This is my strategy for the two February food-related holidays:
Superbowl Sunday - go out;
Valentine's Day - stay home.
Dining during the Superbowl
Superbowl Sunday may be the most celebrated holiday in America, perhaps more than Christmas. But unlike Christmas, restaurants do not close.
During the game, I usually go to Houston's on Kirby. I have a weakness for this restaurant chain. Something about their grill gives a wonderful flavor to steaks and pork chops. Plus, they usually have Turley, my favorite bottle of Zinfandel, but very hard to find.
The problem with Houston's is that it is very popular and does not take reservations. At normal dinner hours, even on weeknights, the wait can be one or two hours. The food just is not good enough to wait that long.
But on Superbowl Sunday, the tables at Houston's are nearly empty, and the grill is hot.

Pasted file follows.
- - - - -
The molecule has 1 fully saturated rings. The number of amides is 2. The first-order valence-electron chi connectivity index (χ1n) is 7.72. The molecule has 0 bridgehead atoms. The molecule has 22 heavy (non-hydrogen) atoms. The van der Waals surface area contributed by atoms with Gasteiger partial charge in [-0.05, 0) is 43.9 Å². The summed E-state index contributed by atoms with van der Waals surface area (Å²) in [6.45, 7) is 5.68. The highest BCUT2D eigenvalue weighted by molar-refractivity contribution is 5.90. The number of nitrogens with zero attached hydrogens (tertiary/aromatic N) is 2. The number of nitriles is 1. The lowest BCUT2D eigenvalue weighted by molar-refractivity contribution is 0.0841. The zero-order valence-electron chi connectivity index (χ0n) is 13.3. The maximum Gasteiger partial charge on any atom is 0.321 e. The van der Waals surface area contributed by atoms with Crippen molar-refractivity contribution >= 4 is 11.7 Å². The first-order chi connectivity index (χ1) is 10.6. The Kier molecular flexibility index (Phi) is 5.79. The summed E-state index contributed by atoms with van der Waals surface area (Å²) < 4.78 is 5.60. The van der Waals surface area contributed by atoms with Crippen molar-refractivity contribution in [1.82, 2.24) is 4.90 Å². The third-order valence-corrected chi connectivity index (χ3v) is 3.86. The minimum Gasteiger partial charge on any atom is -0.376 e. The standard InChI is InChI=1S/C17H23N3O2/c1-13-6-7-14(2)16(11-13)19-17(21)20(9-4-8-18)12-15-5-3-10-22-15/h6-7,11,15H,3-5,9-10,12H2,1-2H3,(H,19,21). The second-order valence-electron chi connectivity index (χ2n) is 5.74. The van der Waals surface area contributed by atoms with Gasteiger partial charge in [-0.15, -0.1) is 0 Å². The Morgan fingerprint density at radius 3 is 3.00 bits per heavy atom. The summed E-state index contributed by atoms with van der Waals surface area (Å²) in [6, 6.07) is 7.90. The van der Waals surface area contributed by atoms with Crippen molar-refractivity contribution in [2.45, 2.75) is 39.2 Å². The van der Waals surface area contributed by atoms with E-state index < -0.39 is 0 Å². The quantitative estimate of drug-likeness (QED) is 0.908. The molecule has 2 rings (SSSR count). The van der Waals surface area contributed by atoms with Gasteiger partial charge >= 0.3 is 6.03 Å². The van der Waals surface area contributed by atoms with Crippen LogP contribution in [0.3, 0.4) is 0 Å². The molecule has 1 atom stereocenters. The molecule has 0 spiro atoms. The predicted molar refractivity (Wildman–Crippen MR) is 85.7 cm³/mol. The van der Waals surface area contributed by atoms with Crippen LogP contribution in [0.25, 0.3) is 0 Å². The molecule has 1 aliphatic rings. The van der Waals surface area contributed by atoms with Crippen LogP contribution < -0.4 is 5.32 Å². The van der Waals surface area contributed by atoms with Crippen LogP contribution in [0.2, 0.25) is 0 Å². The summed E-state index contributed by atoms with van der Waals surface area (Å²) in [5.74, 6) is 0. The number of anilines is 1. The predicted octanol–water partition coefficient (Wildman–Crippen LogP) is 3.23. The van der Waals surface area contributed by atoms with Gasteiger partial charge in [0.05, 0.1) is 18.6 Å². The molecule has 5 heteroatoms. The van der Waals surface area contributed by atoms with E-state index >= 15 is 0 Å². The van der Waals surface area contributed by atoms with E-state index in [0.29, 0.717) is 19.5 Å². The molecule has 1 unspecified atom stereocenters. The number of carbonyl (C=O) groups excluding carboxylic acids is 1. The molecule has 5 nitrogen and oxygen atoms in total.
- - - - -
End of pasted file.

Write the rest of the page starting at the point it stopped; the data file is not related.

Staying home on Valentine's Day
If New Year's Eve is amateur night for drinking, Valentine's Day is amateur night for dining.
Restaurants book up more than a week in advance. Menus are shortened. Most fine restaurants only offer 3 or 4 options. Prices are high. Crowds are enormous.
Dining out on Valentine's Day is ugly. There is nothing romantic about it.
This Valentine's Day, I put on a Chet Baker cd, opened a 2002 Copain Hawks Butte Syrah (rated 96 points by Robert Parker), and cooked a roasted chicken stuffed with lemon, thyme, and rosemary on a bed of mint/peanut couscous. Desert was a trio of a chocolate tart, mousse, and pot de creme. The food cost? Under $30.
No restaurant in town had a deal so good. And no restaurants were as quiet and romantic.